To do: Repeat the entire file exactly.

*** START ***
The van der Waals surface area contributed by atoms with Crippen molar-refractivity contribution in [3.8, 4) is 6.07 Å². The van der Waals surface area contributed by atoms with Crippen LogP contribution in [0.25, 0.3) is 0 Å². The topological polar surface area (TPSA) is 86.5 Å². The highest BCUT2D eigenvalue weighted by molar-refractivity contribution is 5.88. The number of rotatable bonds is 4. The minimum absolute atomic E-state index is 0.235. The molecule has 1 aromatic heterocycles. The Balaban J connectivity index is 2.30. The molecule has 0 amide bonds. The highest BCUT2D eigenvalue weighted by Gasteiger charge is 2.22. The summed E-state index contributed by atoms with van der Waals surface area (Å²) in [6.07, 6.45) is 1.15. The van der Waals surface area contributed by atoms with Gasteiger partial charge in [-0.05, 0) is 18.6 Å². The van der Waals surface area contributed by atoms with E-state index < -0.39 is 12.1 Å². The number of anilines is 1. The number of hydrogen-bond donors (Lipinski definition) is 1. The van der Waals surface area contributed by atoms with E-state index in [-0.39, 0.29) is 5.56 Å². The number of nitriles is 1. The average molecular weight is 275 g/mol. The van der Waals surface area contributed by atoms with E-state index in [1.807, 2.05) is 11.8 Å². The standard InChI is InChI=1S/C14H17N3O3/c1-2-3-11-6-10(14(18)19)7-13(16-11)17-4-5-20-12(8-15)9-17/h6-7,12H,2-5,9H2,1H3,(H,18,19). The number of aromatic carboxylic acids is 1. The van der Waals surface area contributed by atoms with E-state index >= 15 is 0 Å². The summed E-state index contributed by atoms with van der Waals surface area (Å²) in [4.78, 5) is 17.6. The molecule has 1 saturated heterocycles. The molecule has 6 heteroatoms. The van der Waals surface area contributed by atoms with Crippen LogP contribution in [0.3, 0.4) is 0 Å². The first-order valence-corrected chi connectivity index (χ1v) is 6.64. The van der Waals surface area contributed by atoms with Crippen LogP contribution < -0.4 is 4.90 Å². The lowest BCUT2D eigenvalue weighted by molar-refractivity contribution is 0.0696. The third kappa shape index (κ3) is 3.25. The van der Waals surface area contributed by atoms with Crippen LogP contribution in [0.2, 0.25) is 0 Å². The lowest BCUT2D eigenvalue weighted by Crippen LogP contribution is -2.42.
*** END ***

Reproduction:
The van der Waals surface area contributed by atoms with Crippen molar-refractivity contribution in [3.8, 4) is 6.07 Å². The van der Waals surface area contributed by atoms with Crippen LogP contribution in [0.25, 0.3) is 0 Å². The topological polar surface area (TPSA) is 86.5 Å². The highest BCUT2D eigenvalue weighted by molar-refractivity contribution is 5.88. The number of rotatable bonds is 4. The minimum absolute atomic E-state index is 0.235. The molecule has 1 aromatic heterocycles. The Balaban J connectivity index is 2.30. The molecule has 0 amide bonds. The highest BCUT2D eigenvalue weighted by Gasteiger charge is 2.22. The summed E-state index contributed by atoms with van der Waals surface area (Å²) in [6.07, 6.45) is 1.15. The van der Waals surface area contributed by atoms with Gasteiger partial charge in [-0.05, 0) is 18.6 Å². The van der Waals surface area contributed by atoms with E-state index < -0.39 is 12.1 Å². The number of anilines is 1. The number of hydrogen-bond donors (Lipinski definition) is 1. The van der Waals surface area contributed by atoms with E-state index in [-0.39, 0.29) is 5.56 Å². The number of nitriles is 1. The average molecular weight is 275 g/mol. The van der Waals surface area contributed by atoms with E-state index in [1.807, 2.05) is 11.8 Å². The standard InChI is InChI=1S/C14H17N3O3/c1-2-3-11-6-10(14(18)19)7-13(16-11)17-4-5-20-12(8-15)9-17/h6-7,12H,2-5,9H2,1H3,(H,18,19). The number of aromatic carboxylic acids is 1. The van der Waals surface area contributed by atoms with E-state index >= 15 is 0 Å². The summed E-state index contributed by atoms with van der Waals surface area (Å²) in [4.78, 5) is 17.6. The molecule has 1 saturated heterocycles. The molecule has 6 heteroatoms. The van der Waals surface area contributed by atoms with Crippen LogP contribution in [0.3, 0.4) is 0 Å². The first-order valence-corrected chi connectivity index (χ1v) is 6.64. The van der Waals surface area contributed by atoms with Crippen LogP contribution < -0.4 is 4.90 Å². The lowest BCUT2D eigenvalue weighted by molar-refractivity contribution is 0.0696. The third kappa shape index (κ3) is 3.25. The van der Waals surface area contributed by atoms with Crippen LogP contribution in [0.2, 0.25) is 0 Å². The lowest BCUT2D eigenvalue weighted by Crippen LogP contribution is -2.42.